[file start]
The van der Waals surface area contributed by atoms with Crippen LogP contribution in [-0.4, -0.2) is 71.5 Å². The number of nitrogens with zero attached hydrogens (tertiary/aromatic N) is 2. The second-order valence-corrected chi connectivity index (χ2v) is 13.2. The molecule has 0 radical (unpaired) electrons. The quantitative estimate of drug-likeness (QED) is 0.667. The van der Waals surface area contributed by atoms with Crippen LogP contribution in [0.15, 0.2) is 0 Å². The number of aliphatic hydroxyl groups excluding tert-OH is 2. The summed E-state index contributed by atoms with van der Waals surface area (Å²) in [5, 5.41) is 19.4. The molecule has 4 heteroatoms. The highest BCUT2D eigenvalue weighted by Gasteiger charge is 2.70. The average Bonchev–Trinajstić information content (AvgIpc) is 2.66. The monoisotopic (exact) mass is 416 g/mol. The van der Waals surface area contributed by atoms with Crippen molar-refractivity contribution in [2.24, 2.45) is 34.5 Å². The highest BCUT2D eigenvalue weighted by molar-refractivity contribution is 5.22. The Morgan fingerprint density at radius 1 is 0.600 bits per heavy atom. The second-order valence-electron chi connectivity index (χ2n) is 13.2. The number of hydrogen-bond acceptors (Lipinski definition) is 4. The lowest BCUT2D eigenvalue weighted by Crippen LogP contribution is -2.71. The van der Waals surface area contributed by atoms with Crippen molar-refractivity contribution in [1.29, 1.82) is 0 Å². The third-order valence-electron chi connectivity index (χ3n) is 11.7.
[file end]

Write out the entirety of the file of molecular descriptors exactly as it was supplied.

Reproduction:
The van der Waals surface area contributed by atoms with Crippen LogP contribution in [-0.4, -0.2) is 71.5 Å². The number of nitrogens with zero attached hydrogens (tertiary/aromatic N) is 2. The second-order valence-corrected chi connectivity index (χ2v) is 13.2. The molecule has 0 radical (unpaired) electrons. The quantitative estimate of drug-likeness (QED) is 0.667. The van der Waals surface area contributed by atoms with Crippen LogP contribution in [0.15, 0.2) is 0 Å². The number of aliphatic hydroxyl groups excluding tert-OH is 2. The summed E-state index contributed by atoms with van der Waals surface area (Å²) in [5, 5.41) is 19.4. The molecule has 4 heteroatoms. The highest BCUT2D eigenvalue weighted by Gasteiger charge is 2.70. The average Bonchev–Trinajstić information content (AvgIpc) is 2.66. The monoisotopic (exact) mass is 416 g/mol. The van der Waals surface area contributed by atoms with Crippen molar-refractivity contribution in [2.24, 2.45) is 34.5 Å². The highest BCUT2D eigenvalue weighted by molar-refractivity contribution is 5.22. The Morgan fingerprint density at radius 1 is 0.600 bits per heavy atom. The second-order valence-electron chi connectivity index (χ2n) is 13.2. The number of hydrogen-bond acceptors (Lipinski definition) is 4. The lowest BCUT2D eigenvalue weighted by Crippen LogP contribution is -2.71. The van der Waals surface area contributed by atoms with Crippen molar-refractivity contribution in [1.29, 1.82) is 0 Å². The third-order valence-electron chi connectivity index (χ3n) is 11.7.